Paul Hain, M.D.,associate chief-of-staff, Monroe Carell Jr. Chidren’s Hospital at Vanderbilt
Hain is trained as an engineer and a physician. He is a pediatric hospitalist who specializes in the care of children admitted to the hospital. He can speak on a variety of pediatric topics including influenza, respiratory infections in children, bacterial infections in children, and other causes of childhood hospitalization. Hain also has expertise in quality and safety issues and throughput/over-crowding issues.
Juliann Paolicchi, M.D., director, Pediatric Neurology; director, Pediatric Epilepsy and EEG; associate professor of Neurology and Pediatrics at the Monroe Carell Jr. Children’s Hospital at Vanderbilt
Paolicchi’s clinical expertise is in the areas of pediatric epilepsy, seizures, intractable epilepsy and surgical treatment of epilepsy. Her research interests include innovations in the treatment of children with intractable epilepsy, including surgical and pharmacologic treatment; neuropsychological effects of pediatric epilepsy, non-epileptic events in children and co-morbid conditions in children with epilepsy. She has been used by national media as a source on autism, fetal memory, child-proofing your home as well as the accidental strangulation death of Mike Tyson’s daughter.
Andrew Gregory, M.D., assistant professor of Orthopaedics and Rehabilitation, Sports Medicine Division, Department of Orthopaedics; director, Primary Care Sports Medicine Fellowship, Vanderbilt University Medical Center; assistant professor of Pediatrics, Monroe Carell Jr. Children’s Hospital at Vanderbilt
Gregory serves as team physician for Hillwood High School, Vanderbilt University, Belmont University, the Nashville Sounds and USA Men’s Volleyball. He has served as a physician at the Olympic Training Center in Chula Vista, Calif., and traveled with the USA Men’s National Team to Asia and Europe. He is currently participating in research regarding skin infections in athletes, AED use in high schools, corticosteroid injections in knee arthritis, anti-inflammatory use for ankle sprains, and treatment of distal radius fractures in children. Gregory also has a special interest in treating injuries in child athletes.
Colleen Conway-Welch, Ph.D., R.N., dean, Vanderbilt University School of Nursing
Conway-Welch has championed the role of advanced practice nurses as a solution for high quality, affordable and more accessible care during her 26 years as dean. She is known for innovative approaches to nursing education that provide an intense curriculum in an expedited timeframe and believes advanced practice nurses (registered nurses with a master’s education) are the solution for the primary care physician shortage anticipated due to health care reform. She is an advocate against negative stereotypes of nurses in the media. She is an expert in the continuum of care approach to chronic disease management (for diabetes, hypertension, etc.) and is a national expert in the health care perspective of emergency response.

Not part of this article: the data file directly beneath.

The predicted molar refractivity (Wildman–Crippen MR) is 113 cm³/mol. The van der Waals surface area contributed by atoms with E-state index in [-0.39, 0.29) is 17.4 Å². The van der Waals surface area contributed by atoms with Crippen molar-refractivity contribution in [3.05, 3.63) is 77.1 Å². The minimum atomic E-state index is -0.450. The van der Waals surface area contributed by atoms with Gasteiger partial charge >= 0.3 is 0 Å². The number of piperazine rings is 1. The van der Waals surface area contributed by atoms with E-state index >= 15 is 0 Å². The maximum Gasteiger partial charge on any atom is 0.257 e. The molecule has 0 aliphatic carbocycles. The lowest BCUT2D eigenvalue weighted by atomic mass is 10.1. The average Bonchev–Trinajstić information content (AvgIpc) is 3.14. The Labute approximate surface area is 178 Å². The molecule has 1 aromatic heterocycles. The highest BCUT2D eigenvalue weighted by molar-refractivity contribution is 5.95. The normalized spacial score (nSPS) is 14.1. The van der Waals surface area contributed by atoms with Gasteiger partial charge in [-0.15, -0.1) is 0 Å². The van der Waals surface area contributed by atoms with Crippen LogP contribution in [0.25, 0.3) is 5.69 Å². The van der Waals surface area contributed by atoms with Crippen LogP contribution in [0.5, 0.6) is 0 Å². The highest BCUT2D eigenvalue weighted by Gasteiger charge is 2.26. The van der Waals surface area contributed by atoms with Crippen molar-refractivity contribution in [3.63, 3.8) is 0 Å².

Peter Buerhaus, Ph.D., R.N., Valere Potter Professor of Nursing; senior associate dean of Research, Vanderbilt University School of Nursing
Buerhaus is a nationally known economist and researcher whose groundbreaking 2000 study in JAMA, first quantified the severity of the U.S. nursing shortage. He maintains an active research program that studies employment and earnings of nursing personnel, implications of an aging RN workforce, nurse staffing, quality of patient care, and public and professional opinion research on issues affecting the delivery of health care. Buerhaus also advises policy makers and legislators on nursing and health policy issues.
David Hagaman, M.D., assistant professor of Medicine; medical director, Vanderbilt Asthma, Sinus and Allergy Program
Hagaman was a research fellow at the National Institutes of Health, National Institute of Allergy and Infectious Disease in the Laboratory of Allergic Disease. He studied the role of mast cells in the production of IL-1 and other inflammatory mediators under the mentorship of Dean Metcalfe. During that time he also served as a staff clinician for the Warren Grant Magnuson Clinical Center, National Institutes of Health, Bethesda, MD. Hagaman has been active in basic and clinical research for pharmaceutical companies including Smith-Kline, Glaxo, Merck, Pfizer, and Aventis.
Carol Etherington, M.S.N, R.N., assistant professor of Nursing, Vanderbilt University School of Nursing
Etherington can speak to the latest humanitarian issues as well as health care and social issues for immigrants in the U.S. Her work has taken her to Bosnia, Angola, Sierra Leone, Kosovo, Tajikistan, Honduras, and Poland during times of war or natural disasters. She has also traveled to Cambodia with the International Medical Corps, and the International Red Cross to